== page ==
As we said at the time, the intention of the government was not spelled out, Hunt was careful not to be drawn into a fixed gigawatt comment, knowing the internal politics of the Coalition, and the presence of those who wanted the RET unwound. The problem was that Abbott, and other members, did make undertaking for no changes.

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  1. Ken Dyer 6 years ago

    Of course, while all these porkies are being peddled, the Emissions Reduction Fund is well along to working out a national agreement about clean air by July 2016. Not clean air, just an agreement. It is also subject to this clause; “Any references to the potential costs or benefits of undertaking an activity in accordance with an emissions reduction method are estimates only.”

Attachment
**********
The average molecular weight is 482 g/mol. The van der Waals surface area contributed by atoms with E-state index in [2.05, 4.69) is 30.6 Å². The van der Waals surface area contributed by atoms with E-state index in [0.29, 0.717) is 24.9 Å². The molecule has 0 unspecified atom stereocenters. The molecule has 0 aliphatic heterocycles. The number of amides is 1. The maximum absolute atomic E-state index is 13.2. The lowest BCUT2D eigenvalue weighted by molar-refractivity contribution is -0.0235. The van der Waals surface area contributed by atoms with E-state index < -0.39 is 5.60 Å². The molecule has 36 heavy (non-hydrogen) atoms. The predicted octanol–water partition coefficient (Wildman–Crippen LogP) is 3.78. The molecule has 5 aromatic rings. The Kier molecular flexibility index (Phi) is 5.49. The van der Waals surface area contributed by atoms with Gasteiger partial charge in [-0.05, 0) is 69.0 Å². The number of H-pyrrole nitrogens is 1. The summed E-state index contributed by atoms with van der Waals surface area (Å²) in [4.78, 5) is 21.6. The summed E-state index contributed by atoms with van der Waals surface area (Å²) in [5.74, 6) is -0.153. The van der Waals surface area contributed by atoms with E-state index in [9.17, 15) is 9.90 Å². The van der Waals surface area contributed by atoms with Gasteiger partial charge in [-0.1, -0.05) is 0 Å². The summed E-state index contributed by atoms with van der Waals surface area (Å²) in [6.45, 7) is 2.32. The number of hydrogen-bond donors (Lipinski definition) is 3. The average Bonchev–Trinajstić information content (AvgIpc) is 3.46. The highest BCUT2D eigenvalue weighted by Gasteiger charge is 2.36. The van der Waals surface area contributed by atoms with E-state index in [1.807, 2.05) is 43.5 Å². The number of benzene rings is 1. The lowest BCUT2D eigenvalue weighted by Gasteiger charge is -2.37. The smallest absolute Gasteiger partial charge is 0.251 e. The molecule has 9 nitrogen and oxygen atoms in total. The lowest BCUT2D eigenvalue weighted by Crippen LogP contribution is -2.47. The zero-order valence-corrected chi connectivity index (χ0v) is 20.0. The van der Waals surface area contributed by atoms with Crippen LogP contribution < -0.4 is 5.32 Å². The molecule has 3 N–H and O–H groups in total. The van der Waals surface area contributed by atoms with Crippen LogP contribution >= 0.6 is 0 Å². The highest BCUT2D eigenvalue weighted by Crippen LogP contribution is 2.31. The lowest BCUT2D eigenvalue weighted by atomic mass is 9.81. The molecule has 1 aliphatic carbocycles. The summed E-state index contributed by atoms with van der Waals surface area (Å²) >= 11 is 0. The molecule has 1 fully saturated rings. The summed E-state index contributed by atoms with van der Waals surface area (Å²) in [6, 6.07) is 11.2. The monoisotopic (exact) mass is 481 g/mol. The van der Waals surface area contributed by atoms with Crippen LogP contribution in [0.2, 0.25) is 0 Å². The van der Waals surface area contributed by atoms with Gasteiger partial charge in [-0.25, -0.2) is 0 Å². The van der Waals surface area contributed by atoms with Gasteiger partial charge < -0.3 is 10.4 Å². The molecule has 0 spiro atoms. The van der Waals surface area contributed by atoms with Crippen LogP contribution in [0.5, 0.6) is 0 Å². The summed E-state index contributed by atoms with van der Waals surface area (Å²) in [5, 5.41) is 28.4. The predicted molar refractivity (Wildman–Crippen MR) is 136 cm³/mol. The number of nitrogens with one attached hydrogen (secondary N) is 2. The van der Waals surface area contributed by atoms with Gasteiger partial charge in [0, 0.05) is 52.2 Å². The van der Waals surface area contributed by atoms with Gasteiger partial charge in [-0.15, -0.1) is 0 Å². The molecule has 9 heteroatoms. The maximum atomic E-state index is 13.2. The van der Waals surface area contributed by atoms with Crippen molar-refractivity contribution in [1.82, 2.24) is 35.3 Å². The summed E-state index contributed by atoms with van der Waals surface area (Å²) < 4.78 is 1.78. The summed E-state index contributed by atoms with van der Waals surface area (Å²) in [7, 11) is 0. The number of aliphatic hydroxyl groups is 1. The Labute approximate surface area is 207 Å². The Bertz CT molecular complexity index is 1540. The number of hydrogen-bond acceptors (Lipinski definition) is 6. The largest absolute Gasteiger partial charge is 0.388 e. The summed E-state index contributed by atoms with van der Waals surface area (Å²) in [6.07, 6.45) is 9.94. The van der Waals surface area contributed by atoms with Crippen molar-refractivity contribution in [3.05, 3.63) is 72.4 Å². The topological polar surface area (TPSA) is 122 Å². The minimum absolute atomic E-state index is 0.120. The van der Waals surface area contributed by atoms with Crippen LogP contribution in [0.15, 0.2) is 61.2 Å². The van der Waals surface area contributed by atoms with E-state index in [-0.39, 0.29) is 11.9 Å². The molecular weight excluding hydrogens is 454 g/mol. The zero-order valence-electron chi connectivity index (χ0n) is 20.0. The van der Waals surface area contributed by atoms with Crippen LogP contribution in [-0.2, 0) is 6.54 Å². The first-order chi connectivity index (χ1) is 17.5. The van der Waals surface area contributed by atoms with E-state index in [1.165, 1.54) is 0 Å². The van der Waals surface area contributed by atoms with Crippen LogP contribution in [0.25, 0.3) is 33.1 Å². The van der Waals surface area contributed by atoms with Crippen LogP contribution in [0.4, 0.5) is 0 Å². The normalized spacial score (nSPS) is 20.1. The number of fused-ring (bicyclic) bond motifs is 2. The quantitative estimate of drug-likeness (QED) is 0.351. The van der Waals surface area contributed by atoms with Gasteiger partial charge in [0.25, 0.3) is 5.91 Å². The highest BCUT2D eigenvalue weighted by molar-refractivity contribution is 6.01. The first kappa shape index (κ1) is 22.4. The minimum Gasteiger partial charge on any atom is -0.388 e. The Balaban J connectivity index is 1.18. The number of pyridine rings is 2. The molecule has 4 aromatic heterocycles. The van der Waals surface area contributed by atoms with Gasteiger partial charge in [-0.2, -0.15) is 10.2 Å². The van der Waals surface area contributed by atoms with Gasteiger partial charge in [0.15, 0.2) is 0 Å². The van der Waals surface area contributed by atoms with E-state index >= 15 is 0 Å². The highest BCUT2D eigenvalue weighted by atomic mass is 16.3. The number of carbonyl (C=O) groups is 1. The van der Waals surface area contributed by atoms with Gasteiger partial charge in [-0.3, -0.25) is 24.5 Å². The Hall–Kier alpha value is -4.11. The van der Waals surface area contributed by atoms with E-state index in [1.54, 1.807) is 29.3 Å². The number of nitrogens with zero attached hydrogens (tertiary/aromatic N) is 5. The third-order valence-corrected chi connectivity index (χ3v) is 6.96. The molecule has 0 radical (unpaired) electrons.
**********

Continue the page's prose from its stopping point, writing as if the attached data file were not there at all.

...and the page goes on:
This is known as a whopper with cheese.

  2. Blair Donaldson 6 years ago

    Greg Hunt is a recidivist liar. He is a prostitute for the fossil fuel industry. Evidently he has no concerns about how history will describe him or that his denial and delaying tactics are easily seen through and will become his epitaph.

    • Alastair Leith 6 years ago

      It’s hard to fathom how some people willingly walk into the delusion of power at a price, huh?

      • Blair Donaldson 6 years ago

        Evidently Hunt and McFarlane don’t much care about the future but are determined to hang on to the perks of office for as long as possible, regardless of the consequences. Short-term self-interest in a nutshell.